Oregon native finds enjoyment in uncovering the past.
By Katherine Du Pont
A piece of rotting wood sits on display at an exhibit at the county museum. Bug and weather decay crawl up the side of the log. The etchings on the side are of a pioneer who came to the area by means of the Oregon Trail. It reads “June 12, 1867, Silas R. Condra, born July 11, 1845 . . . crossed the plains in 1853.”
To most, it is just a piece of wood from Oregon’s past, but to Heather Kliever it is what she lives and thrives for. “It’s the only piece of pioneer graffiti we have,” Kliever says.
An Oregon native, Kliever works as the registrar of artifacts at the Lane County Historical Museum. She writes grants, answers calls about the previous night’s Antique Roadshow, works on art conservation and performs assessments on the inventory.
“We are currently moving from what we have from paper to digital copies so we can further do research,” Kliever says.
Although Kliever only started working at the museum one year ago, history is not a new interest for her. From an early age she was exposed to her family’s history in the state and now is extending that interest to her family. She believes in “living what we speak” and tries to convey that message to her 8-year-old son.
“I realize history is a part of your everyday life and if you have an appreciation, kids will follow,” Kliever says. “I hope that thought continues.”
Born and raised in Jacksonville, Oregon, Kliever’s family background extends to the well-known military family on her dad’s side to Kliever’s own enrollment in the Smith River Rancheria tribe. She studied sociology and chemistry at the University of Oregon, her MS in Art Administration and worked at the Southern Oregon Historical Society in Ashland until the birth of her son in 2003.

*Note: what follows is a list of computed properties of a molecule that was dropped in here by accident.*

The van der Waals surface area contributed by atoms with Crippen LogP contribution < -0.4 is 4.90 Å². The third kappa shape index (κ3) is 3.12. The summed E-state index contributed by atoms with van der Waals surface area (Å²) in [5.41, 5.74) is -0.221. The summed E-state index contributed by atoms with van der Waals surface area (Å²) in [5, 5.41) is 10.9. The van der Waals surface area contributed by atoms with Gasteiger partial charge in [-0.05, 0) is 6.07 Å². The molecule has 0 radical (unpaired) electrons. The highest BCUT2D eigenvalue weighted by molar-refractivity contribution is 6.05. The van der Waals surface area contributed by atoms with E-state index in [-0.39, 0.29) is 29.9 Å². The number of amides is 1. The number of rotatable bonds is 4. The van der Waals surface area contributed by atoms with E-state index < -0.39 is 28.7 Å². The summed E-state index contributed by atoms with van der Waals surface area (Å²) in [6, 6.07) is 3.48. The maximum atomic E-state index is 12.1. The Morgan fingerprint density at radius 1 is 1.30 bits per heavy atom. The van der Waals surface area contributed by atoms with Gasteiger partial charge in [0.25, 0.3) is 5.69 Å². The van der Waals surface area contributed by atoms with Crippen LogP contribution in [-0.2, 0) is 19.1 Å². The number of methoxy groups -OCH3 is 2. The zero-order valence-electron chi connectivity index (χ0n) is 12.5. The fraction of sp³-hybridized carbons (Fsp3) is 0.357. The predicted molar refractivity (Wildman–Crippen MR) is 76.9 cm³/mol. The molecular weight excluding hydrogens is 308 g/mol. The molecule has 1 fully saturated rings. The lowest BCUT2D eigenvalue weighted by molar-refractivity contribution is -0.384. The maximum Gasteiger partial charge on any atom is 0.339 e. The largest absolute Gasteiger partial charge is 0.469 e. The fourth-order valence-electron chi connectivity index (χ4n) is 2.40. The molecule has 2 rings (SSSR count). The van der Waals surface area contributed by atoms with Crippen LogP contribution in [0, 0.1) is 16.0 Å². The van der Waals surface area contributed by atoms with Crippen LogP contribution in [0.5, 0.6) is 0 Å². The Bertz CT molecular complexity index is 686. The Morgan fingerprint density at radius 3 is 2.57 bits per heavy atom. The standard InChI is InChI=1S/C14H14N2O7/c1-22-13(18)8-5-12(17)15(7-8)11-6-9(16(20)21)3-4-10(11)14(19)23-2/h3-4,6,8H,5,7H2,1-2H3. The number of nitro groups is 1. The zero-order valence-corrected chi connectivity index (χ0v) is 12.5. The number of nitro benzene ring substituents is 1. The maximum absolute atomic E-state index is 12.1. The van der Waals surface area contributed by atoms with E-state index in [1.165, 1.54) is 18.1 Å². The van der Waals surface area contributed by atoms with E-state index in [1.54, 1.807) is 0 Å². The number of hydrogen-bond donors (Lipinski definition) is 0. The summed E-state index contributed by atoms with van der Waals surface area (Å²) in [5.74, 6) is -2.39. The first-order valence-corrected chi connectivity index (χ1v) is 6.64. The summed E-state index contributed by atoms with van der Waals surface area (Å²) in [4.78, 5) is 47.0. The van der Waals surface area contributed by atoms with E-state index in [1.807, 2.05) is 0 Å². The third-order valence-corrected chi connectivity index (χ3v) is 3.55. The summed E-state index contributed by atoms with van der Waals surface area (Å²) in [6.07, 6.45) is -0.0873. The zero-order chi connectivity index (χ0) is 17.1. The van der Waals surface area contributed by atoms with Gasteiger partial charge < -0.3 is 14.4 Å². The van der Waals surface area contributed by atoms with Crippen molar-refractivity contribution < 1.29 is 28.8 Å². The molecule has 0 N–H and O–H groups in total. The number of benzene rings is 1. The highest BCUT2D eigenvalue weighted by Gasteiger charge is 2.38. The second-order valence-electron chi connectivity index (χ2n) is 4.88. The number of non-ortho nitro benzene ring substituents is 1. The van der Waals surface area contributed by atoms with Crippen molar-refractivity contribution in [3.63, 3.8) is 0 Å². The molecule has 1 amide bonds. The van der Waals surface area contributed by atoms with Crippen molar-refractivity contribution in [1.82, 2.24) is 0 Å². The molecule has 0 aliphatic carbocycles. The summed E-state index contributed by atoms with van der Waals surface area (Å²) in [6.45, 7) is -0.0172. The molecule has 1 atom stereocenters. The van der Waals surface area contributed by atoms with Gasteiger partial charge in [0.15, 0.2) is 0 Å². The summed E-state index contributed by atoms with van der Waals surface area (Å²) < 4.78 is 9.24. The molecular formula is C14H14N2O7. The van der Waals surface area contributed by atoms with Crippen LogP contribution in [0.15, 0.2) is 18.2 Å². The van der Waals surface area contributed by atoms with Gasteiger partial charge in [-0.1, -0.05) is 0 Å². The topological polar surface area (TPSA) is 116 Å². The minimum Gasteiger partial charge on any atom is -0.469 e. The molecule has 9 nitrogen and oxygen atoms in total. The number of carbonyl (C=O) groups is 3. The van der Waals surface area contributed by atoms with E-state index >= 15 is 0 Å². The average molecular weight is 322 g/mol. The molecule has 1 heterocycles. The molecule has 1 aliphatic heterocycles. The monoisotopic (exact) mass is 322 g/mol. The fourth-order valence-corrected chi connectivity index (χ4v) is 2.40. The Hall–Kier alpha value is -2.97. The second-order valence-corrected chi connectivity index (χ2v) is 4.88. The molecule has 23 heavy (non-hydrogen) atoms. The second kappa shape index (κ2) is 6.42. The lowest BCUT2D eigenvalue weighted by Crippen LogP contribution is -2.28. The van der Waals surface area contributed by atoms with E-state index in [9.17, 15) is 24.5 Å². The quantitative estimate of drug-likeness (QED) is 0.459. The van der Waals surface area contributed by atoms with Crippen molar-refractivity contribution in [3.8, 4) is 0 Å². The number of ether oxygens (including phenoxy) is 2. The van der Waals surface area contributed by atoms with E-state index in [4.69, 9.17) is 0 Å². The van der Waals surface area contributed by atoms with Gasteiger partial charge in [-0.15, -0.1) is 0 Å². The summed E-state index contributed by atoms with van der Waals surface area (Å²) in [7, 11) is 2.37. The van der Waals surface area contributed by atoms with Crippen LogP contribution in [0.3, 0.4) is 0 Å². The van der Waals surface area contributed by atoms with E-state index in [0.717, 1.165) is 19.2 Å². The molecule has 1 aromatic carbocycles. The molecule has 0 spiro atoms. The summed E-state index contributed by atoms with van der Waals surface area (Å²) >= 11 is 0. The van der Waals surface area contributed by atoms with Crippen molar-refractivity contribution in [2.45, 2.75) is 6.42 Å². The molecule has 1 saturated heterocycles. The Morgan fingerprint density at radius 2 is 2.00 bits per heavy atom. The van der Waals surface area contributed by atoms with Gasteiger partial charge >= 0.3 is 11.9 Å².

Kliever became a stay at home mom and in order to pursue public elementary education that has a foreign language program, she relocated her family to a 1920’s historical cottage in the Eugene Fairmount Neighborhood.
“In Jacksonville, history stayed in history,” Kliever says. “Here in Eugene, there is an actual connection between history and the present.” Upon her arrival, Kliever became heavily involved with the neighborhood association and then with the historical society.
“We moved here because it is near the university to access cultural events,” she says. “We are able to walk to grocery stores, public parks and schools.”
Proximity to the ever-changing Eugene culture is not only an interest to Kliever, but to the Lane County Historical Museum. The museum is in the talking stage of relocating to the historic post office located downtown. The current location has been established since 1951 when the museum first began. The county fairgrounds grew around the museum, making it the county hub for history and special events. Counter to its small size, Kliever attests that there is “no typical day.”
Museum greeter Rich InLove agrees. “The nice thing about work here is that it is never boring,” InLove says. InLove is helping the exhibit’s curator, Mary Dole, with the latest exhibit titled “Weird and Wonderful: Lane County Highlights and Footnotes”, which spans from the early pioneer days to the contemporary. The museum plans to keep the exhibit intact for the next year, especially with the discussion of expansion.
“We need to get enough capital to move to a larger historical building,” Kliever said. “We hope this exhibit will help.”
Regardless of the move, the Condra Tree will move with the historical society. Kliever is working on a grant to preserve the original state of the piece. If all goes well, the wood would be more than just a piece of wood, but a piece of living history.